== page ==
Third Party Procurement
Frequently Asked Questions
Q = Question; A = Answer
Q. I have a contractor who is asking for additional funds, claiming a number of delays caused by our agency:
- Delayed in getting access to the area because of trouble with access badges.
- Could not work due to a misunderstanding of holiday hours. Showed up before the facility opened due to holiday hours, went home when no one opened the facility.
- Claiming a 3-hour delay due to a tripped safety switch which shut down mechanical operation of a system, which we believe was the contractor’s fault.
- Claiming a 1-hour delay due to a facility loading dock that was frozen, and therefore they could not unload their truck.
A. The Best Practices Procurement Manual (BPPM) discusses "Delays" in section 22.214.171.124, and the paragraph entitled "Compensable Delays" may provide some help in resolving the issues you raise.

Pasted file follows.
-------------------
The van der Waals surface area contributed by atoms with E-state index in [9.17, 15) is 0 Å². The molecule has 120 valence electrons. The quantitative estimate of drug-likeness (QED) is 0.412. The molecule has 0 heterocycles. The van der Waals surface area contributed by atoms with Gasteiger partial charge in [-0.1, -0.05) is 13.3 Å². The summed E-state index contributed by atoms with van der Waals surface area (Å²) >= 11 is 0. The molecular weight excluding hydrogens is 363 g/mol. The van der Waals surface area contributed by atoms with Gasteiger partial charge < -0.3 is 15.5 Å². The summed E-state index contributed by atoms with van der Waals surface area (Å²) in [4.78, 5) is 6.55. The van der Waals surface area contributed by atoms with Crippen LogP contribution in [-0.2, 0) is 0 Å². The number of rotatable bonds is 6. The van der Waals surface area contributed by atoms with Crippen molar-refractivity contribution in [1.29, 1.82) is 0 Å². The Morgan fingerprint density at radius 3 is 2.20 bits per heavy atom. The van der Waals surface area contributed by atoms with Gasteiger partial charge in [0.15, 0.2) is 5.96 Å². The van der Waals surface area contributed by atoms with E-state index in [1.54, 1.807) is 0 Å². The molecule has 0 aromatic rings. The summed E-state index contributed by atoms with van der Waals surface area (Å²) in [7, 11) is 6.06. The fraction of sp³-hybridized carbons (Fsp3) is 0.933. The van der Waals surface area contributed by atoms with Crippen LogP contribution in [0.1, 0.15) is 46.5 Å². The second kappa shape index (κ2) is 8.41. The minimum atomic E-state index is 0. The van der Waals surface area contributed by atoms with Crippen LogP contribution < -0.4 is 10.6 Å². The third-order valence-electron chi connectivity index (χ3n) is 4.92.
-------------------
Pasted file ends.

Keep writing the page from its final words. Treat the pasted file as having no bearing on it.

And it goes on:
It is not clear from the information you present that your agency unreasonably delayed the contractor, but that is a judgment call for you and your counsel based on the facts. For example, was the contractor led to believe it could work on a holiday when the agency's offices are usually closed? The contractor should have known the offices would not be accessible on a holiday. As far as the frozen loading dock, weather problems would not normally be a compensable delay based on the owner's failure and especially if the agency acted expeditiously to solve the problem in one hour. The security badge situation is not defined enough for us to express an opinion, but the agency needed to ensure that the contractor had access to the site when he was scheduled to work. Did the contractor have any responsibility in obtaining these badges, or was the agency at fault in not having them available when they were needed by the contractor? The tripped safety switch could be either party's responsibility depending on the facts. Should the agency have warned the contractor about the switch, or should the contractor have known of the switch even without the agency's warning? Was the agency negligent in not supervising the contractor at the site of the work (given the safety switch, etc.), or was the contractor negligent in tripping the switch by doing something it was not supposed to do? We would suggest your counsel review each of the circumstance raised by the contractor to ascertain the relevant facts and to determine whether your contract clauses treat the circumstances as compensable delays. (Reviewed: September 4, 2009)